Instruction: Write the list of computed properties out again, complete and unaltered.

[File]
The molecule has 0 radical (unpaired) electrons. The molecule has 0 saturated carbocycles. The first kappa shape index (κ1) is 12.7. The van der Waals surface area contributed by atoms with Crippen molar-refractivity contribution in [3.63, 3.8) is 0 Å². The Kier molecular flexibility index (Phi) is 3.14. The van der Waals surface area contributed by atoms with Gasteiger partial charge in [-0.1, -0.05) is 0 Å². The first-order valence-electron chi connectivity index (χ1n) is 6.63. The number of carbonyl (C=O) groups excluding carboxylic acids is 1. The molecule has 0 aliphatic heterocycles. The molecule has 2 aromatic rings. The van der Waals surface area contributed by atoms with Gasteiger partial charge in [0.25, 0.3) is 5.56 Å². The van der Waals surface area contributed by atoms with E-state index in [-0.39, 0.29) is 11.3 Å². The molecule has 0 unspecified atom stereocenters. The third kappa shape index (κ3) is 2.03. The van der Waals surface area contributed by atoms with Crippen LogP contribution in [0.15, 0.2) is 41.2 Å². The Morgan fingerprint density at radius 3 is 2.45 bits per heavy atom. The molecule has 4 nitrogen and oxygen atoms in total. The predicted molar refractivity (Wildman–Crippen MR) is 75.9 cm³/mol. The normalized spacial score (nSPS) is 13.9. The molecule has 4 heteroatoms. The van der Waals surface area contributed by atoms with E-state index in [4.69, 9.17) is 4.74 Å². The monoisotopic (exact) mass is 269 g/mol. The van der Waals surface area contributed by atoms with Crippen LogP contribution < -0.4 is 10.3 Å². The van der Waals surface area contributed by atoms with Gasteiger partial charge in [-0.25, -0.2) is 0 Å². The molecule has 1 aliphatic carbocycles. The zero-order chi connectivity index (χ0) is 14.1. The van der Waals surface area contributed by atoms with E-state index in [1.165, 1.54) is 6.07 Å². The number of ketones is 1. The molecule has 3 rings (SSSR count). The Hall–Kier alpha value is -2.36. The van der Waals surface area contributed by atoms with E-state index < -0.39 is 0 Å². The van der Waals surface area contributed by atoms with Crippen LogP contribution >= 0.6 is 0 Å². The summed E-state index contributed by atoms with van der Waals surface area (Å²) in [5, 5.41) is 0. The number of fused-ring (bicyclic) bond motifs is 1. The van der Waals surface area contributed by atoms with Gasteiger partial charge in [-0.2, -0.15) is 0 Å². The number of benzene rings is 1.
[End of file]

The molecule has 0 radical (unpaired) electrons. The molecule has 0 saturated carbocycles. The first kappa shape index (κ1) is 12.7. The van der Waals surface area contributed by atoms with Crippen molar-refractivity contribution in [3.63, 3.8) is 0 Å². The Kier molecular flexibility index (Phi) is 3.14. The van der Waals surface area contributed by atoms with Gasteiger partial charge in [-0.1, -0.05) is 0 Å². The first-order valence-electron chi connectivity index (χ1n) is 6.63. The number of carbonyl (C=O) groups excluding carboxylic acids is 1. The molecule has 0 aliphatic heterocycles. The molecule has 2 aromatic rings. The van der Waals surface area contributed by atoms with Gasteiger partial charge in [0.25, 0.3) is 5.56 Å². The van der Waals surface area contributed by atoms with E-state index in [-0.39, 0.29) is 11.3 Å². The molecule has 0 unspecified atom stereocenters. The third kappa shape index (κ3) is 2.03. The van der Waals surface area contributed by atoms with Crippen LogP contribution in [0.15, 0.2) is 41.2 Å². The Morgan fingerprint density at radius 3 is 2.45 bits per heavy atom. The molecule has 4 nitrogen and oxygen atoms in total. The predicted molar refractivity (Wildman–Crippen MR) is 75.9 cm³/mol. The normalized spacial score (nSPS) is 13.9. The molecule has 4 heteroatoms. The van der Waals surface area contributed by atoms with E-state index in [4.69, 9.17) is 4.74 Å². The monoisotopic (exact) mass is 269 g/mol. The van der Waals surface area contributed by atoms with Crippen LogP contribution < -0.4 is 10.3 Å². The van der Waals surface area contributed by atoms with Gasteiger partial charge in [-0.25, -0.2) is 0 Å². The molecule has 1 aliphatic carbocycles. The zero-order chi connectivity index (χ0) is 14.1. The van der Waals surface area contributed by atoms with E-state index in [1.165, 1.54) is 6.07 Å². The number of ketones is 1. The molecule has 3 rings (SSSR count). The Hall–Kier alpha value is -2.36. The van der Waals surface area contributed by atoms with E-state index < -0.39 is 0 Å². The van der Waals surface area contributed by atoms with Crippen LogP contribution >= 0.6 is 0 Å². The summed E-state index contributed by atoms with van der Waals surface area (Å²) in [5, 5.41) is 0. The number of fused-ring (bicyclic) bond motifs is 1. The van der Waals surface area contributed by atoms with Gasteiger partial charge in [-0.2, -0.15) is 0 Å². The number of benzene rings is 1.